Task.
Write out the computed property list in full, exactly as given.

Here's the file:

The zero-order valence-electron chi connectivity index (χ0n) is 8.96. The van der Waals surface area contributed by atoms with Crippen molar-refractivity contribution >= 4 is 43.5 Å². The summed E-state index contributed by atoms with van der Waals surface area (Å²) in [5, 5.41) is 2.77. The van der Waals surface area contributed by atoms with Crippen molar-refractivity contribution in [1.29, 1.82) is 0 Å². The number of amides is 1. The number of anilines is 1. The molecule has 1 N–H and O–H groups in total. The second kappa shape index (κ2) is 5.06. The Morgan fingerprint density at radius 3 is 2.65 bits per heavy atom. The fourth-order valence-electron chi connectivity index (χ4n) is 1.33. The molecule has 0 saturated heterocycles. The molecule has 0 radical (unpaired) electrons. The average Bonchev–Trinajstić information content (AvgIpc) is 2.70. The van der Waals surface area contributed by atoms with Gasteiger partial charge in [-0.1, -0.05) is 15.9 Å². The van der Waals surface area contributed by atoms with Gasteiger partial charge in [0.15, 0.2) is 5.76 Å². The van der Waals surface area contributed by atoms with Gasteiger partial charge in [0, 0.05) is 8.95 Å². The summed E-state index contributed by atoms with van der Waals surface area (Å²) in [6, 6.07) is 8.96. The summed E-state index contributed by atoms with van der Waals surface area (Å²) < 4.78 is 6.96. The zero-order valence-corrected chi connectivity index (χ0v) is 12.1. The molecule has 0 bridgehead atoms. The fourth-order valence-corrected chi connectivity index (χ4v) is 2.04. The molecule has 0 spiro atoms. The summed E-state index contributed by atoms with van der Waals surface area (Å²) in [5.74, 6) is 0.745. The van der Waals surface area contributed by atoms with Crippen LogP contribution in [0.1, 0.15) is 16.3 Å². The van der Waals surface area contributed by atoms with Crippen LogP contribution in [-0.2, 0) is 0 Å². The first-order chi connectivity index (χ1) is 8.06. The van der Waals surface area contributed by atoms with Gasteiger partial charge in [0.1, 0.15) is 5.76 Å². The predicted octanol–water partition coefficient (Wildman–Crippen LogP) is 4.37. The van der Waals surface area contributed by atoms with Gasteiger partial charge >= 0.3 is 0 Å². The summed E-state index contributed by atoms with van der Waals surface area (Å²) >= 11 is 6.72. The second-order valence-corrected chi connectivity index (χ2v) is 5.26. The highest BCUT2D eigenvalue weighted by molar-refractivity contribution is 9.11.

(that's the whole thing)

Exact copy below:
The zero-order valence-electron chi connectivity index (χ0n) is 8.96. The van der Waals surface area contributed by atoms with Crippen molar-refractivity contribution >= 4 is 43.5 Å². The summed E-state index contributed by atoms with van der Waals surface area (Å²) in [5, 5.41) is 2.77. The van der Waals surface area contributed by atoms with Crippen molar-refractivity contribution in [1.29, 1.82) is 0 Å². The number of amides is 1. The number of anilines is 1. The molecule has 1 N–H and O–H groups in total. The second kappa shape index (κ2) is 5.06. The Morgan fingerprint density at radius 3 is 2.65 bits per heavy atom. The fourth-order valence-electron chi connectivity index (χ4n) is 1.33. The molecule has 0 saturated heterocycles. The molecule has 0 radical (unpaired) electrons. The average Bonchev–Trinajstić information content (AvgIpc) is 2.70. The van der Waals surface area contributed by atoms with Gasteiger partial charge in [-0.1, -0.05) is 15.9 Å². The van der Waals surface area contributed by atoms with Gasteiger partial charge in [0.15, 0.2) is 5.76 Å². The van der Waals surface area contributed by atoms with Gasteiger partial charge in [0, 0.05) is 8.95 Å². The summed E-state index contributed by atoms with van der Waals surface area (Å²) in [6, 6.07) is 8.96. The summed E-state index contributed by atoms with van der Waals surface area (Å²) < 4.78 is 6.96. The zero-order valence-corrected chi connectivity index (χ0v) is 12.1. The molecule has 0 bridgehead atoms. The fourth-order valence-corrected chi connectivity index (χ4v) is 2.04. The molecule has 0 spiro atoms. The summed E-state index contributed by atoms with van der Waals surface area (Å²) in [5.74, 6) is 0.745. The van der Waals surface area contributed by atoms with Crippen LogP contribution in [0.1, 0.15) is 16.3 Å². The van der Waals surface area contributed by atoms with Crippen LogP contribution in [-0.2, 0) is 0 Å². The first-order chi connectivity index (χ1) is 8.06. The van der Waals surface area contributed by atoms with Gasteiger partial charge in [0.1, 0.15) is 5.76 Å². The predicted octanol–water partition coefficient (Wildman–Crippen LogP) is 4.37. The van der Waals surface area contributed by atoms with Gasteiger partial charge >= 0.3 is 0 Å². The summed E-state index contributed by atoms with van der Waals surface area (Å²) >= 11 is 6.72. The second-order valence-corrected chi connectivity index (χ2v) is 5.26. The highest BCUT2D eigenvalue weighted by molar-refractivity contribution is 9.11.